ANALYSIS: Beijing's political goals drive China's green tech surplus

China's export-led economic structure is baked in, while its people lack the spending power to consume more.
By Kitty Wang for RFA Mandarin
ANALYSIS: Beijing's political goals drive China's green tech surplus Newly manufactured electric vehicles sit at Yantai Port in eastern China's Shandong province in an undated photo.
Associated Press

Industrial overcapacity in China is the result of a number of political pressures and structural changes in the country's post-lockdown economy, and is unlikely to change any time soon, economists told RFA Mandarin in recent interviews.

U.S. officials have recently accused the Chinese government of over subsidizing certain industries, leading to overcapacity and a tendency to flood global markets with cheap products.

The issue, which Beijing says is a ploy by Washington to suppress it as a global competitor, was a key topic on the agenda during recent visits to Beijing by Treasury Secretary Janet Yellen, and U.S. Secretary of State Antony Blinken, who criticized China's "unfair” trade practices and the potential consequences of industrial overcapacity to global and U.S. markets, citing electric vehicles, batteries, and solar panels in particular.

Foreign Minister Wang Yi retorted that "China's legitimate right to development is being unreasonably suppressed," calling on Washington to "stop hyping up the false narrative of China's overcapacity, lift illegal sanctions on Chinese companies and stop Adding Section 301 tariffs that violate WTO [World Trade Organization] rules," state media reported on April 30.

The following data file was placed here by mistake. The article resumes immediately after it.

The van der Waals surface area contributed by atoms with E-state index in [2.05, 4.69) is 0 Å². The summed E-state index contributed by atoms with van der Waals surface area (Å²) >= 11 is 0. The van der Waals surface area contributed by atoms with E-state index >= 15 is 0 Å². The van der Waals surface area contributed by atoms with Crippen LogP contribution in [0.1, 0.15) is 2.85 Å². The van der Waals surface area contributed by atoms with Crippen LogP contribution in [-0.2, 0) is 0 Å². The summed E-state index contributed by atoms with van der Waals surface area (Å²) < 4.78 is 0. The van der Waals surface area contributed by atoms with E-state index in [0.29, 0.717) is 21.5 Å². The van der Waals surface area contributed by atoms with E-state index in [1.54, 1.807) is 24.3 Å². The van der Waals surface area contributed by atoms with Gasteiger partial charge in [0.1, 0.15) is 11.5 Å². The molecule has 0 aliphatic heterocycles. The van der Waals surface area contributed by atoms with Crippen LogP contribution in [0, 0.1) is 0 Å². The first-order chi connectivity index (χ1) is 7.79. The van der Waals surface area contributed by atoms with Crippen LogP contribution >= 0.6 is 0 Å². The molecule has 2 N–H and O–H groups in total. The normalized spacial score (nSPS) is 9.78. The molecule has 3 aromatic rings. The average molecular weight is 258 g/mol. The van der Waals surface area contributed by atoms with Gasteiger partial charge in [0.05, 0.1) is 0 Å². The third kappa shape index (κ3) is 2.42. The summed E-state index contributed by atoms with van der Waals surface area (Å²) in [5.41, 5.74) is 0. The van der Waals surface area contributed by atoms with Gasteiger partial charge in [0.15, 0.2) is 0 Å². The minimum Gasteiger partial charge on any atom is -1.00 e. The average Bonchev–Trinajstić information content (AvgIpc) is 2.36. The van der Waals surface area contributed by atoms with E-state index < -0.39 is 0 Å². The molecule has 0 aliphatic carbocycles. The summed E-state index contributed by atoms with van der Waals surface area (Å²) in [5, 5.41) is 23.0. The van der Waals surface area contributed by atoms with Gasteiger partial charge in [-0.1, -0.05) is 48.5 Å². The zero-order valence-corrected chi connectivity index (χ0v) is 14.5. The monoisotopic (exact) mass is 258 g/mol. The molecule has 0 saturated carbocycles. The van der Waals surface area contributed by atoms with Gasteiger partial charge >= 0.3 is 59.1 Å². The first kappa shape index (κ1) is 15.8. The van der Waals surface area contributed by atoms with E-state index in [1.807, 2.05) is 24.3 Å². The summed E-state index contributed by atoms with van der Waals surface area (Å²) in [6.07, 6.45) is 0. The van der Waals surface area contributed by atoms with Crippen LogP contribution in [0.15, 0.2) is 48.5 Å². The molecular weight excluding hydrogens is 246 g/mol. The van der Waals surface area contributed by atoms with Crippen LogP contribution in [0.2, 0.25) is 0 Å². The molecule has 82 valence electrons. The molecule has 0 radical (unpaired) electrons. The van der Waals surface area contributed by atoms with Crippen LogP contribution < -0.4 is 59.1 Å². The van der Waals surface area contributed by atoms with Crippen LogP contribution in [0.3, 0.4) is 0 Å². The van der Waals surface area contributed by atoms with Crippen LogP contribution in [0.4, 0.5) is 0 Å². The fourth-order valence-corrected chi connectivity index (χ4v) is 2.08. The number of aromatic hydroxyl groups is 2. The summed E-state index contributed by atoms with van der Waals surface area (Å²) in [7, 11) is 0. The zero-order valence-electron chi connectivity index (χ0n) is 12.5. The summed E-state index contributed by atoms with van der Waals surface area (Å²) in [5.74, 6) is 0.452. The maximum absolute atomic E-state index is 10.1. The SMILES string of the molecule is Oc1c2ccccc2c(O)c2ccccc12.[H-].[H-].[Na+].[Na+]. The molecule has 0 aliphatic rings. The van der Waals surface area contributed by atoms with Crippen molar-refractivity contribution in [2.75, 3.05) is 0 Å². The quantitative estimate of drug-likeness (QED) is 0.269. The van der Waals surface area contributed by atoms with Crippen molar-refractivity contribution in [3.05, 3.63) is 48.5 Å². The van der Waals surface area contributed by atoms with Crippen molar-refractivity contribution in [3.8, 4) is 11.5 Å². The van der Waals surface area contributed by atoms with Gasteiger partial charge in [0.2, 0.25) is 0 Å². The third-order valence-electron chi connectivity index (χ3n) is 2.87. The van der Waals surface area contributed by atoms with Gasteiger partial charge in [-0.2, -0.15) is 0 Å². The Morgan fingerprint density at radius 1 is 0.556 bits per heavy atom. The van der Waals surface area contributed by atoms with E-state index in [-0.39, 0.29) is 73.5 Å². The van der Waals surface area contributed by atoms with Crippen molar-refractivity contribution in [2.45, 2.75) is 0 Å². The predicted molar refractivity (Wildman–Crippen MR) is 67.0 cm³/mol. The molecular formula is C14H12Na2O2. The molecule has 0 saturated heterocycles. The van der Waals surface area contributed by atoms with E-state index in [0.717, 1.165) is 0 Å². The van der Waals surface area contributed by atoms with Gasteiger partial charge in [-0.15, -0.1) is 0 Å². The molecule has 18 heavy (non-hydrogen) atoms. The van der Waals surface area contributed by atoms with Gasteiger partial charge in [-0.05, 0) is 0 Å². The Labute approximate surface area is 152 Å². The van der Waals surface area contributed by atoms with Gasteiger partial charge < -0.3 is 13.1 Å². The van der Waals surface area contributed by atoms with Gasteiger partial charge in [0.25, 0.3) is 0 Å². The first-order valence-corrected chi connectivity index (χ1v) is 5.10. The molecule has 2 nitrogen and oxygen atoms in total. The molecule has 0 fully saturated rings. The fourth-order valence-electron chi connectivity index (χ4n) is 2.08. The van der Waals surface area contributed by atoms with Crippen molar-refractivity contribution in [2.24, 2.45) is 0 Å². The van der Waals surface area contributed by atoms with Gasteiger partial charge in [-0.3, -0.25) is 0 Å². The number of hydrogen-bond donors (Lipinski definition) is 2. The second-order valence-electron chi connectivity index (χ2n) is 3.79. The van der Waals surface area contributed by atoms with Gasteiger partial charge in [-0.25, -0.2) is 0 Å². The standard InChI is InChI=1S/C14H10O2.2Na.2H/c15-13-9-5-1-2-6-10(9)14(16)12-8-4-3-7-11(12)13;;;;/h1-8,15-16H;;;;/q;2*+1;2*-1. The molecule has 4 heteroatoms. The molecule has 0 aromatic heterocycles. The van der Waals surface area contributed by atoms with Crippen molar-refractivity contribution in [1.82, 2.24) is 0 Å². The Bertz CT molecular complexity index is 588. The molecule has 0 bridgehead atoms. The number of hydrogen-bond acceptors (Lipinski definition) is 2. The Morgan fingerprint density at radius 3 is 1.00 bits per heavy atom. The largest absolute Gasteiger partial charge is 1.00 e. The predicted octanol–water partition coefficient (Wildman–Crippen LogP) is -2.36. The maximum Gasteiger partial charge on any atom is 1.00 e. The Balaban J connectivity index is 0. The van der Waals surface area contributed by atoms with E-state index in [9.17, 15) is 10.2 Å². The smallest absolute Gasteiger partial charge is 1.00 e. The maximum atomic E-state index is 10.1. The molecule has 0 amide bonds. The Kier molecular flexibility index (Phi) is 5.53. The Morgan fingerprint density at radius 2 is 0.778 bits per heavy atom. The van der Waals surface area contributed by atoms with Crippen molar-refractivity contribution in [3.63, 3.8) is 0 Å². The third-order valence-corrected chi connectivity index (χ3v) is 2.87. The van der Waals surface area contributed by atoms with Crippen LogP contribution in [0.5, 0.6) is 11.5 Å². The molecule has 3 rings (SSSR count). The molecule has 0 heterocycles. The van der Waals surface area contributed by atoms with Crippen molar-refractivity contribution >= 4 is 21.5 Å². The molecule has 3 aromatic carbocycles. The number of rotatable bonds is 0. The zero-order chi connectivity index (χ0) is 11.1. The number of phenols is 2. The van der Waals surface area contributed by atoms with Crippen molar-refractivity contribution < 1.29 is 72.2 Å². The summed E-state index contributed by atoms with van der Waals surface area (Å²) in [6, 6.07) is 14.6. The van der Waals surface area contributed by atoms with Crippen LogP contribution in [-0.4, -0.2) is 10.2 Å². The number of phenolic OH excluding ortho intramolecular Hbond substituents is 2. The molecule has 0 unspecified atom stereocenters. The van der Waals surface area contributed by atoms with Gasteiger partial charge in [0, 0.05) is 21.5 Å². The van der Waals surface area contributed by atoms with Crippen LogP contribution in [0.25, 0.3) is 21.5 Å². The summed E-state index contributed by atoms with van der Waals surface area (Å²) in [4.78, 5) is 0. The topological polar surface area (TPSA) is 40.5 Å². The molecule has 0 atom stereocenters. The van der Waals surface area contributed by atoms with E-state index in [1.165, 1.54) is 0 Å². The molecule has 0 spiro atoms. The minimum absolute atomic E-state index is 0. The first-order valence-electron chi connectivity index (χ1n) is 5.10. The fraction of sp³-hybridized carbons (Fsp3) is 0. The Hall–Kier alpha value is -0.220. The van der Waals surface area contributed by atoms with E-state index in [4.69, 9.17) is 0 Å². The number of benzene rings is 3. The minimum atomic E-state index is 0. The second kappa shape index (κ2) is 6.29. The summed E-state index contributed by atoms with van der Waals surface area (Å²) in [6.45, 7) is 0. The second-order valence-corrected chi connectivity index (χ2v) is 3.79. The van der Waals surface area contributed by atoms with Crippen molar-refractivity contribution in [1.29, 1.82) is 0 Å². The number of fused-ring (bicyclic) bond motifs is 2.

'Blind expansion'

So what does overcapacity in China look like? And how can it be addressed?

The top 20 automakers in China have a combined production capacity of some 35 million cars, but are currently only operating at less than 50% of capacity, according to a recent report from the Jiangsu Intelligent Connected Vehicle Innovation Center.

Many have benefited from government subsidies under a 10-year green energy development policy set and subsidized by Beijing, analysts told RFA Mandarin.

The report blamed "blind expansion" of capacity and "miscalculating development trends in the clean energy sector," adding that the mistake has cost Chinese automakers dear. Figures from China's National Bureau of Statistics show that the auto industry only garnered profits of 5% for the whole of 2023, for example.

Part of the issue is that, structurally, the Chinese economy is geared up to fill export orders, with more than 2% of its GDP reliant on exports, according to a former U.S. trade official.

Another issue is the tendency of the ruling Chinese Communist Party to order certain industries to ramp up production — in this case, green energy — to meet long-term political goals, namely, the 10-year "Made in China" action plan, which launched in 2015, former U.S. Department of Commerce official Patrick Mulloy told RFA Mandarin.

Such plans inevitably involve huge amounts of government subsidies for targeted industries, evidence of which Mulloy said he had seen personally on official visits to China while serving on the U.S.-China Economic and Security Review Commission.

US Treasury Secretary Janet Yellen in an undated photo (AFP)